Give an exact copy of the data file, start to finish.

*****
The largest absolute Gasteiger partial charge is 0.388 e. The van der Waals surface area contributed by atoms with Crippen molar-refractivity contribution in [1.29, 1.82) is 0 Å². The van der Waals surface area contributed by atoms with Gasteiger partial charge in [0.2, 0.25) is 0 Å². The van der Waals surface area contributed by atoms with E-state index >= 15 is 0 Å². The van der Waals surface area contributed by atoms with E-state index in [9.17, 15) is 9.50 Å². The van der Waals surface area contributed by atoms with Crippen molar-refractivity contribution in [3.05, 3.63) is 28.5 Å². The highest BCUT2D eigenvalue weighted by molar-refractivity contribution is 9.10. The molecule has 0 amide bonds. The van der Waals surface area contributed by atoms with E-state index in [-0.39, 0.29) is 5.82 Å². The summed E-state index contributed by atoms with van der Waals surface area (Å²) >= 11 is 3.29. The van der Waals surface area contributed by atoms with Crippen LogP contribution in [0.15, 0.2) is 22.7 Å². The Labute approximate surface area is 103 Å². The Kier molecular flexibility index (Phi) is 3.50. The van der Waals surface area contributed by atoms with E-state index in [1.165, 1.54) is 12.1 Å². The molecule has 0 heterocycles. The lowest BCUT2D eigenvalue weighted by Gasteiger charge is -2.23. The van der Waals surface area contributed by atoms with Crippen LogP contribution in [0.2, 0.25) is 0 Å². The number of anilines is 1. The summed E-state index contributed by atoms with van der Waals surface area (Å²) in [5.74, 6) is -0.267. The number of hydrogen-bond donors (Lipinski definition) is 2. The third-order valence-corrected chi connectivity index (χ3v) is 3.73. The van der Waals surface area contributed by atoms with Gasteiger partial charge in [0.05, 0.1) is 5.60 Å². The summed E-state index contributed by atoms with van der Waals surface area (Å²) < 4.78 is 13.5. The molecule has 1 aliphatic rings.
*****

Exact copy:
The largest absolute Gasteiger partial charge is 0.388 e. The van der Waals surface area contributed by atoms with Crippen molar-refractivity contribution in [1.29, 1.82) is 0 Å². The van der Waals surface area contributed by atoms with Gasteiger partial charge in [0.2, 0.25) is 0 Å². The van der Waals surface area contributed by atoms with E-state index >= 15 is 0 Å². The van der Waals surface area contributed by atoms with E-state index in [9.17, 15) is 9.50 Å². The van der Waals surface area contributed by atoms with Crippen molar-refractivity contribution in [3.05, 3.63) is 28.5 Å². The highest BCUT2D eigenvalue weighted by molar-refractivity contribution is 9.10. The molecule has 0 amide bonds. The van der Waals surface area contributed by atoms with E-state index in [-0.39, 0.29) is 5.82 Å². The summed E-state index contributed by atoms with van der Waals surface area (Å²) >= 11 is 3.29. The van der Waals surface area contributed by atoms with Crippen LogP contribution in [0.15, 0.2) is 22.7 Å². The Labute approximate surface area is 103 Å². The Kier molecular flexibility index (Phi) is 3.50. The van der Waals surface area contributed by atoms with E-state index in [1.165, 1.54) is 12.1 Å². The molecule has 0 heterocycles. The lowest BCUT2D eigenvalue weighted by Gasteiger charge is -2.23. The van der Waals surface area contributed by atoms with Crippen LogP contribution in [0.2, 0.25) is 0 Å². The number of anilines is 1. The summed E-state index contributed by atoms with van der Waals surface area (Å²) in [5.74, 6) is -0.267. The number of hydrogen-bond donors (Lipinski definition) is 2. The third-order valence-corrected chi connectivity index (χ3v) is 3.73. The van der Waals surface area contributed by atoms with Gasteiger partial charge in [0.05, 0.1) is 5.60 Å². The summed E-state index contributed by atoms with van der Waals surface area (Å²) < 4.78 is 13.5. The molecule has 1 aliphatic rings.